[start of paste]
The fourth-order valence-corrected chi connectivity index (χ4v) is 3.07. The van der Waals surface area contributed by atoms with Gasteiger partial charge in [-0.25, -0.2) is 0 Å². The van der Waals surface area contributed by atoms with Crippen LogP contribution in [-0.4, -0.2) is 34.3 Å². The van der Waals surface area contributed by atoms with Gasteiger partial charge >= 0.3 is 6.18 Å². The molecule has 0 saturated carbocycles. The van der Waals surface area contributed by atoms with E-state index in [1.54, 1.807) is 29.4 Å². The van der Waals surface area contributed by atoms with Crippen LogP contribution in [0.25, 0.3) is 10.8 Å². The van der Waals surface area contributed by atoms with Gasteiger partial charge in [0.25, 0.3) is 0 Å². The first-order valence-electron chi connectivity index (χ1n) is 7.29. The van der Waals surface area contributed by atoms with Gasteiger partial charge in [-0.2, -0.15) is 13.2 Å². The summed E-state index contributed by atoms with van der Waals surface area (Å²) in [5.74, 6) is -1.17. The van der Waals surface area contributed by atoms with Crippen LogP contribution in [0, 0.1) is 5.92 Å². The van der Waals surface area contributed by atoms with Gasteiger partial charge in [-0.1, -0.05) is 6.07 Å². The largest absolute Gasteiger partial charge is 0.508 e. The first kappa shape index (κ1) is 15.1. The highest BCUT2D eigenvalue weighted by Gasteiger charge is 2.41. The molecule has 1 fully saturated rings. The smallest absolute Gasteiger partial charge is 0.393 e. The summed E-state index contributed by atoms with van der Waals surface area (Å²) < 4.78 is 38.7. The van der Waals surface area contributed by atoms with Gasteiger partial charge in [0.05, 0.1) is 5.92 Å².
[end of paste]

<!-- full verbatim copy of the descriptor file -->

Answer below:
The fourth-order valence-corrected chi connectivity index (χ4v) is 3.07. The van der Waals surface area contributed by atoms with Gasteiger partial charge in [-0.25, -0.2) is 0 Å². The van der Waals surface area contributed by atoms with Crippen LogP contribution in [-0.4, -0.2) is 34.3 Å². The van der Waals surface area contributed by atoms with Gasteiger partial charge >= 0.3 is 6.18 Å². The molecule has 0 saturated carbocycles. The van der Waals surface area contributed by atoms with E-state index in [1.54, 1.807) is 29.4 Å². The van der Waals surface area contributed by atoms with Crippen LogP contribution in [0.25, 0.3) is 10.8 Å². The van der Waals surface area contributed by atoms with Gasteiger partial charge in [0.25, 0.3) is 0 Å². The first-order valence-electron chi connectivity index (χ1n) is 7.29. The van der Waals surface area contributed by atoms with Gasteiger partial charge in [-0.2, -0.15) is 13.2 Å². The summed E-state index contributed by atoms with van der Waals surface area (Å²) in [5.74, 6) is -1.17. The van der Waals surface area contributed by atoms with Crippen LogP contribution in [0, 0.1) is 5.92 Å². The van der Waals surface area contributed by atoms with Gasteiger partial charge in [-0.1, -0.05) is 6.07 Å². The largest absolute Gasteiger partial charge is 0.508 e. The first kappa shape index (κ1) is 15.1. The highest BCUT2D eigenvalue weighted by Gasteiger charge is 2.41. The molecule has 1 fully saturated rings. The smallest absolute Gasteiger partial charge is 0.393 e. The summed E-state index contributed by atoms with van der Waals surface area (Å²) < 4.78 is 38.7. The van der Waals surface area contributed by atoms with Gasteiger partial charge in [0.05, 0.1) is 5.92 Å².